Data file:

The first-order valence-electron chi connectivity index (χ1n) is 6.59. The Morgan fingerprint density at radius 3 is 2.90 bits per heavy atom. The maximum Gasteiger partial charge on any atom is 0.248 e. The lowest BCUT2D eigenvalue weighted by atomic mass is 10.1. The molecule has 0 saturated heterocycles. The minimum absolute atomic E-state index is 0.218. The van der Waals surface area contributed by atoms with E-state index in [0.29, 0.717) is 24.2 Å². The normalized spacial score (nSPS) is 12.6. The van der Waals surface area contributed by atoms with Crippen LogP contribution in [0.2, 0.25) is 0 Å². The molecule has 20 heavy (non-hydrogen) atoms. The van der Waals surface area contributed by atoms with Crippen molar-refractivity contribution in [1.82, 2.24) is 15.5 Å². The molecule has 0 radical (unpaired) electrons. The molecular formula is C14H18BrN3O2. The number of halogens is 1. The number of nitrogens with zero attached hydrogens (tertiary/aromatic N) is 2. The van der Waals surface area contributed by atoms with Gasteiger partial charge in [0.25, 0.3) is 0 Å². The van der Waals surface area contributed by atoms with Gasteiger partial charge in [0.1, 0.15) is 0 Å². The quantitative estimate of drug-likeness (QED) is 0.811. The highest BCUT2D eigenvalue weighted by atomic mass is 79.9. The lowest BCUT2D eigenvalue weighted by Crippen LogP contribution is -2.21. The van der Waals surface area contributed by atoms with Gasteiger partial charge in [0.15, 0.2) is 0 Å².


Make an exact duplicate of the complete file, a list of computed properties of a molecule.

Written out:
The first-order valence-electron chi connectivity index (χ1n) is 6.59. The Morgan fingerprint density at radius 3 is 2.90 bits per heavy atom. The maximum Gasteiger partial charge on any atom is 0.248 e. The lowest BCUT2D eigenvalue weighted by atomic mass is 10.1. The molecule has 0 saturated heterocycles. The minimum absolute atomic E-state index is 0.218. The van der Waals surface area contributed by atoms with E-state index in [0.29, 0.717) is 24.2 Å². The normalized spacial score (nSPS) is 12.6. The van der Waals surface area contributed by atoms with Crippen LogP contribution in [0.2, 0.25) is 0 Å². The molecule has 20 heavy (non-hydrogen) atoms. The van der Waals surface area contributed by atoms with Crippen molar-refractivity contribution in [1.82, 2.24) is 15.5 Å². The molecule has 0 radical (unpaired) electrons. The molecular formula is C14H18BrN3O2. The number of halogens is 1. The number of nitrogens with zero attached hydrogens (tertiary/aromatic N) is 2. The van der Waals surface area contributed by atoms with Gasteiger partial charge in [0.25, 0.3) is 0 Å². The van der Waals surface area contributed by atoms with Gasteiger partial charge in [0.1, 0.15) is 0 Å². The quantitative estimate of drug-likeness (QED) is 0.811. The highest BCUT2D eigenvalue weighted by atomic mass is 79.9. The lowest BCUT2D eigenvalue weighted by Crippen LogP contribution is -2.21. The van der Waals surface area contributed by atoms with Gasteiger partial charge in [0.15, 0.2) is 0 Å².